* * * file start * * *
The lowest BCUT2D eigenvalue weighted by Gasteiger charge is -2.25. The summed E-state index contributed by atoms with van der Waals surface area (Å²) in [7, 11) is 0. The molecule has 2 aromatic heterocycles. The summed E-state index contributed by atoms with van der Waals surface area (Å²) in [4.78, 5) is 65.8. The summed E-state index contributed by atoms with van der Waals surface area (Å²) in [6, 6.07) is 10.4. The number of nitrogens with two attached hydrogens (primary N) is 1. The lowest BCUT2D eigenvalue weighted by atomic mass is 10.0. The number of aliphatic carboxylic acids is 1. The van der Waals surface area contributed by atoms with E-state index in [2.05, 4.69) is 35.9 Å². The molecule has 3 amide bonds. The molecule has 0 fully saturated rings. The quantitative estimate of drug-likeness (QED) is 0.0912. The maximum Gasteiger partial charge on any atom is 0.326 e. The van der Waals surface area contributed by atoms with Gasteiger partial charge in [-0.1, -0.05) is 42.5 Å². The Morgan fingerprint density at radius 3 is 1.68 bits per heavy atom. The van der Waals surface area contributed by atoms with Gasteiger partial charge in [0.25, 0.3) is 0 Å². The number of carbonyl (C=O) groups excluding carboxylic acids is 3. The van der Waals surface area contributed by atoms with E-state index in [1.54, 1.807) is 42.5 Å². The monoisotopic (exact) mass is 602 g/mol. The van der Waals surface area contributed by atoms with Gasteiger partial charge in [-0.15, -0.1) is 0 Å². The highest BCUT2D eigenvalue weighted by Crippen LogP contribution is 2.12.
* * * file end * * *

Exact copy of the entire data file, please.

The lowest BCUT2D eigenvalue weighted by Gasteiger charge is -2.25. The summed E-state index contributed by atoms with van der Waals surface area (Å²) in [7, 11) is 0. The molecule has 2 aromatic heterocycles. The summed E-state index contributed by atoms with van der Waals surface area (Å²) in [4.78, 5) is 65.8. The summed E-state index contributed by atoms with van der Waals surface area (Å²) in [6, 6.07) is 10.4. The number of nitrogens with two attached hydrogens (primary N) is 1. The lowest BCUT2D eigenvalue weighted by atomic mass is 10.0. The number of aliphatic carboxylic acids is 1. The van der Waals surface area contributed by atoms with E-state index in [2.05, 4.69) is 35.9 Å². The molecule has 3 amide bonds. The molecule has 0 fully saturated rings. The quantitative estimate of drug-likeness (QED) is 0.0912. The maximum Gasteiger partial charge on any atom is 0.326 e. The van der Waals surface area contributed by atoms with Gasteiger partial charge in [-0.1, -0.05) is 42.5 Å². The Morgan fingerprint density at radius 3 is 1.68 bits per heavy atom. The van der Waals surface area contributed by atoms with Gasteiger partial charge in [0.25, 0.3) is 0 Å². The number of carbonyl (C=O) groups excluding carboxylic acids is 3. The van der Waals surface area contributed by atoms with E-state index in [1.54, 1.807) is 42.5 Å². The monoisotopic (exact) mass is 602 g/mol. The van der Waals surface area contributed by atoms with Gasteiger partial charge in [-0.15, -0.1) is 0 Å². The highest BCUT2D eigenvalue weighted by Crippen LogP contribution is 2.12.